Sunday, October 1, 2017

Sunday, October 01, 2017




More than having relaxing views of Mount Arayat, Magalang has a couple of imposing remnants of its colonial past. Two of 10 heliograph towers or solar telegraphs still stand in the town where they were once used as an important tool of communication by the Spaniards. The other ones were erected in Mabalacat in Pampanga and Concepcion in Tarlac.

Declared as Important Cultural Properties

The structures can be found in Brgy. Sta. Cruz and Brgy. San Isidro with the former being in a more well-preserved condition. The latter is located at the property of the Caryana Monastery. In 2016, the National Historical Commission of the Philippines (NHCP) declared both structures as Important Cultural Properties (ICP) along with the municipal hall and San Bartolome Parish Church.

Seeing The Tower Up Close

During my overnight stay at the newly-opened Nauvoo Farm Resort, I had the chance to see the tower in Brgy. Sta. Cruz. It's approximately 65 feet in height and is just a stroll away from a major thoroughfare like a typical street arch. As a matter of fact, the street where it stands now was constructed around it like it's an island on a mini-rotonda.

Courtesy of Magalang Tourism Arts & Culture Office
I was on my way to Brgy. Ayala where my booked resort is located, but I insisted that my tricycle driver make a necessary stopover in the area from the town's Plaza de la Libertad. The young driver seemed oblivious of the attraction that I mentioned to him until one of the older drivers approached him and mentioned about the "torre sa bukana ng kalsada" or the tower at the street opening in English.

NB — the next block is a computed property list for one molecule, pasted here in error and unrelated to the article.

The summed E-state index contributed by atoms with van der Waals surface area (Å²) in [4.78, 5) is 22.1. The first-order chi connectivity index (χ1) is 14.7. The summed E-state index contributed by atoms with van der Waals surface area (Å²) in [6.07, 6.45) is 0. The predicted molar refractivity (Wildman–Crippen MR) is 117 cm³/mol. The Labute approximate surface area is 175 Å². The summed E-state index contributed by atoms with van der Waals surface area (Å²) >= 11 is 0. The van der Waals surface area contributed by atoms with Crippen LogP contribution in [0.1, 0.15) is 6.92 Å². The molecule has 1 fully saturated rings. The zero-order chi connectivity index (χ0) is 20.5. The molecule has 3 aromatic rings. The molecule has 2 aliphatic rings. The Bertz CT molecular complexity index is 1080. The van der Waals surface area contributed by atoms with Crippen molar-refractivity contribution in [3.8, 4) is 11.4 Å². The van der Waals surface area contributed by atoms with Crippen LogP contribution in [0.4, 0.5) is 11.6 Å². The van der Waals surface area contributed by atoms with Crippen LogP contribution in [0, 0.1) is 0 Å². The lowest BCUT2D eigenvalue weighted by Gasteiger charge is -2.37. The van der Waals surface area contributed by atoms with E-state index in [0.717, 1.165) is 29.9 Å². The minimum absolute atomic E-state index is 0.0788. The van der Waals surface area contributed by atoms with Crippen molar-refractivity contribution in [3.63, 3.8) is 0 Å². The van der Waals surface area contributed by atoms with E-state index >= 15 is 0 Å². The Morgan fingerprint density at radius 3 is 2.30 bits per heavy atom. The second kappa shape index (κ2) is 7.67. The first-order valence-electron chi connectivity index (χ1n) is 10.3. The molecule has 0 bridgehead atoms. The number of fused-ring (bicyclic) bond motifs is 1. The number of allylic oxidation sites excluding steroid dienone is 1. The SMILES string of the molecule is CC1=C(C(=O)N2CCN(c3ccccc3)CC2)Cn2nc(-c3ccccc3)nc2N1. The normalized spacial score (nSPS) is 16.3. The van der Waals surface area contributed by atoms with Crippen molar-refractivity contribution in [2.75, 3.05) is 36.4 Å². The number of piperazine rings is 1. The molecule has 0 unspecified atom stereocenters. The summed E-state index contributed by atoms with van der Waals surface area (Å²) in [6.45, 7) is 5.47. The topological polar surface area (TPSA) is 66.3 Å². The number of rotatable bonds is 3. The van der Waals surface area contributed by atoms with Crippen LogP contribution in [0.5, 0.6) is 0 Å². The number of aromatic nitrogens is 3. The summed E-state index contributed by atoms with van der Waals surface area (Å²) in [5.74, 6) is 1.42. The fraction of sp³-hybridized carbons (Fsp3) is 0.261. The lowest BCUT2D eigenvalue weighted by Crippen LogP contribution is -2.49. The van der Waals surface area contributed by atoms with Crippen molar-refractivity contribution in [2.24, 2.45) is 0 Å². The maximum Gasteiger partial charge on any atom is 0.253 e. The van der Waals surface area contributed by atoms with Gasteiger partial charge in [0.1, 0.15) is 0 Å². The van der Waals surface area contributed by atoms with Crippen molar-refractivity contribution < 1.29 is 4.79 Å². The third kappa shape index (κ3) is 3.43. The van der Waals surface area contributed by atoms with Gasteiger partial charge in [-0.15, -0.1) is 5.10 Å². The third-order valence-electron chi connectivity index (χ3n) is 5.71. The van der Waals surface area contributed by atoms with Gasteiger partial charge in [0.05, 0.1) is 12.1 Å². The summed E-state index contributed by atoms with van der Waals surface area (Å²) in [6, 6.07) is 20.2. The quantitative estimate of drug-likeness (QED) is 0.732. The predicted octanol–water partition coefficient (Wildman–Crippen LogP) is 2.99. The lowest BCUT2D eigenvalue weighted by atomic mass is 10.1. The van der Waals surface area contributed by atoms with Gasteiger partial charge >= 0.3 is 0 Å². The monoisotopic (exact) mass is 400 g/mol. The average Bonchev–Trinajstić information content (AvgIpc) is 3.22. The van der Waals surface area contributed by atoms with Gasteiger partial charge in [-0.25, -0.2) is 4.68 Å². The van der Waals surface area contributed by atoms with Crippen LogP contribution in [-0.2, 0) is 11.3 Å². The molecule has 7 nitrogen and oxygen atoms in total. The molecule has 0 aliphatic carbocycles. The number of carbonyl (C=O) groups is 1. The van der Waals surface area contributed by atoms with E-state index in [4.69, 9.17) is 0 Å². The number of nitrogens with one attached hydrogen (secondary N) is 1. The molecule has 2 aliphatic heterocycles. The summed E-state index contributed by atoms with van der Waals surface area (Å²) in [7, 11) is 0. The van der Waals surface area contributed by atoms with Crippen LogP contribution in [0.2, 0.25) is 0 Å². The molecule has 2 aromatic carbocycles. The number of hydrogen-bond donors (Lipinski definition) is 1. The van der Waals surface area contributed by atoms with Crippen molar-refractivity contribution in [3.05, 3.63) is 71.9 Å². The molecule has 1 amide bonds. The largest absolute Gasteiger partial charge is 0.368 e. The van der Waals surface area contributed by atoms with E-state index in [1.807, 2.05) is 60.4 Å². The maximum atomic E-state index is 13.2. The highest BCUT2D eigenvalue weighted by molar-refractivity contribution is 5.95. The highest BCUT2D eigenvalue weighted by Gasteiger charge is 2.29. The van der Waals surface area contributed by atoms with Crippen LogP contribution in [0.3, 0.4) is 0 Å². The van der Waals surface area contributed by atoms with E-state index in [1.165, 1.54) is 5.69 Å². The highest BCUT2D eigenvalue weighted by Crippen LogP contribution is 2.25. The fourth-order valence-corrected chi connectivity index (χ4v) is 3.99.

Torre Heliografico Explained

A succedent to the heliotrope, the heliograph is an optical communication device. It's mounted on a tower and designed to send wireless messages by means of flashes of sunlight. The flashes are signals produced by momentarily pivoting a mirror. The resulting signal can travel long distances and needs to be transmitted from a high spot to another distant station because of the earth's curvature.

Also known as Torre Heliografico, the two 20-meter high military communication towers were constructed by Spanish soldiers in the late 19th century, but the one in Brgy. Sta. Cruz has a chance to be declared as a National Cultural Treasure (NCT) because of its well-preserved state according to Magalang Tourism Officer, Ryan Miranda.

Located in Brgy. Sta. Cruz
According to Joel Pabustan Mallari of Katatagan Inc., the communication stations are unique to each other. Made of fine red bricks and stones of pumiceous rocks and volcanic tuff, they are an attraction in themselves after being exposed to the elements, including minor quakes, for more than a century.

There were other similar towers that the locals recall to have existed in the town, but they were believed to be mere smoke outlets or for other random purposes which meant that they were not given the right attention enough to be preserved.

Special thanks to Ryan Miranda of Magalang Tourism Office


How To Get To The Tower In Brgy. Sta. Cruz From Metro Manila:

• Board a Dagupan-bound Five Star Bus in Cubao, Quezon City (EDSA) for Php120+. Get off at Marquee Mall which is roughly an hour's ride.
• At Marquee Mall, board a Magalang-bound jeepney for Php20 and get off at the corner across Jollibee at the town proper where the tricycle terminal is next to the Plaza de la Libertad.
• Board a tricycle for Brgy. Sta. Cruz where the tower is (5-minute ride).

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